Alerting teachers to life threatening allergies

My sister sent me this image of her little one and it was such a cute idea I had to share.

Her children have some pretty severe allergies but neither are old enough to be able to articulate exactly how bad the allergies are. She wanted a simple way that the teacher could share with substitutes and other staff about the boys allergies. She came up with a simple plan.

Here’s what you’ll need:

Small dry erase board – the boys made these at a Home Depot Free Kids Craft Day



Write the child’s allergies on the board and then make a “NO” sign over them. Have the child hold the board while you take a picture. The image can then be emailed or printed at a local store for a few cents. The teacher can put printed images in her substitute folder or place them with any paperwork being distributed to other teachers (art, gym, music). Even if the teacher doesn’t know the child’s name she will be able to recognize that this child has a severe allergy.



The Non-Parent Problem

You have to love the non-parent. Their children will be perfect. That’s right I said will be. The non-parent is that person who doesn’t have kids yet but knows exactly what’s wrong with yours.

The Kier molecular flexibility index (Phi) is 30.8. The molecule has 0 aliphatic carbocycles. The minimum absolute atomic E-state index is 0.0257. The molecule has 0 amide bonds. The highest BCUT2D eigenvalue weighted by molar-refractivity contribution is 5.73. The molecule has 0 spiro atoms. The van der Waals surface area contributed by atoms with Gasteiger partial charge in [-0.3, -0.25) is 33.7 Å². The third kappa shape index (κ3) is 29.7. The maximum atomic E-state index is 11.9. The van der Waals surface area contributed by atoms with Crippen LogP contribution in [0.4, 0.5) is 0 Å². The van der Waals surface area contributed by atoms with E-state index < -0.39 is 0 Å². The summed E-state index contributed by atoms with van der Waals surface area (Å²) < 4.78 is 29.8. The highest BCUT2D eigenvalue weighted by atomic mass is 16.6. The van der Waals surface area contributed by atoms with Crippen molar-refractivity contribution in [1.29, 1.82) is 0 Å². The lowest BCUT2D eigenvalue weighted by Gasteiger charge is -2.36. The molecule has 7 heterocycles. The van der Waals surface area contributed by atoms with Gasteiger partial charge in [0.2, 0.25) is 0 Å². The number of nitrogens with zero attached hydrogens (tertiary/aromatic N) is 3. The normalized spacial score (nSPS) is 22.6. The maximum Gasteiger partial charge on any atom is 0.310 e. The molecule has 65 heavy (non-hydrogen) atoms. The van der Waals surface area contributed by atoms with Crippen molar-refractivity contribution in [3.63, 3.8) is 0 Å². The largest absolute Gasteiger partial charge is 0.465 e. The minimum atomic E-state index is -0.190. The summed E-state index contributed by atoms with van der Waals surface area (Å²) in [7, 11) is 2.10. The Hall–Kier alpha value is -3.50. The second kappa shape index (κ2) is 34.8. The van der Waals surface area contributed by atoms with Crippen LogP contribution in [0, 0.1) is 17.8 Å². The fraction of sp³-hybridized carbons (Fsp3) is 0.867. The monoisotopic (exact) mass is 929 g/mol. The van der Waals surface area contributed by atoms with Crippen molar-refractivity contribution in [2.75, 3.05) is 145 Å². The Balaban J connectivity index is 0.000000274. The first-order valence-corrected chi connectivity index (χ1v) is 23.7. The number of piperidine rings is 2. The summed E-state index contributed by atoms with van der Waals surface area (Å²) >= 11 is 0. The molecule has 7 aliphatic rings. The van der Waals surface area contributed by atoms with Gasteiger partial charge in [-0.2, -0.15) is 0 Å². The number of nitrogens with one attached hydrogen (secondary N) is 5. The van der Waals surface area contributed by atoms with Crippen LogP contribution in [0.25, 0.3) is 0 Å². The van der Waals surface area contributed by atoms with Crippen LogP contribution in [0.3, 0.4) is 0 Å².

My youngest child has always been a challenge. While I’m not sure what is compelling his behavior I do know that non-parents have even less of a clue about it than I do. When he was 2, and completely non-verbal, we visited a church while out of state visiting family. The Sunday school teacher, a non-parent who had met my child for the first time only an hour prior,  informed me that he wasn’t pronouncing his “phonomes” (pronounced “F0 – Gnomes”) correctly. She said this with such pride that you would have thought she’d found a cure for AIDS.

She apparently failed to recognize that I majored in Speech Pathology in college. I’m also fully aware that phonome is not a word, medical or otherwise. It was wrong but there was a sadistic glee in signing to him that we were leaving and watching her stand there nodding, like she was waiting for him suddenly start talking. For the record he did start talking, 3 years later, after having speech therapy.

I have discovered over the last few years that the best way to deal with non-parents is by using humour.  Humour disarms the non-parent who is completely prepared to try to convince you that they know best, despite being a non-parent. The trick is to be subtle, as in the example above. This allows you to defuse the need to punch them without starting a verbal altercation. Often they either walk away baffled that they missed some obvious sign of the problem or they stand there trying to pretend that they “knew it” all along.

Please feel free to share your non-parent stories in the comments.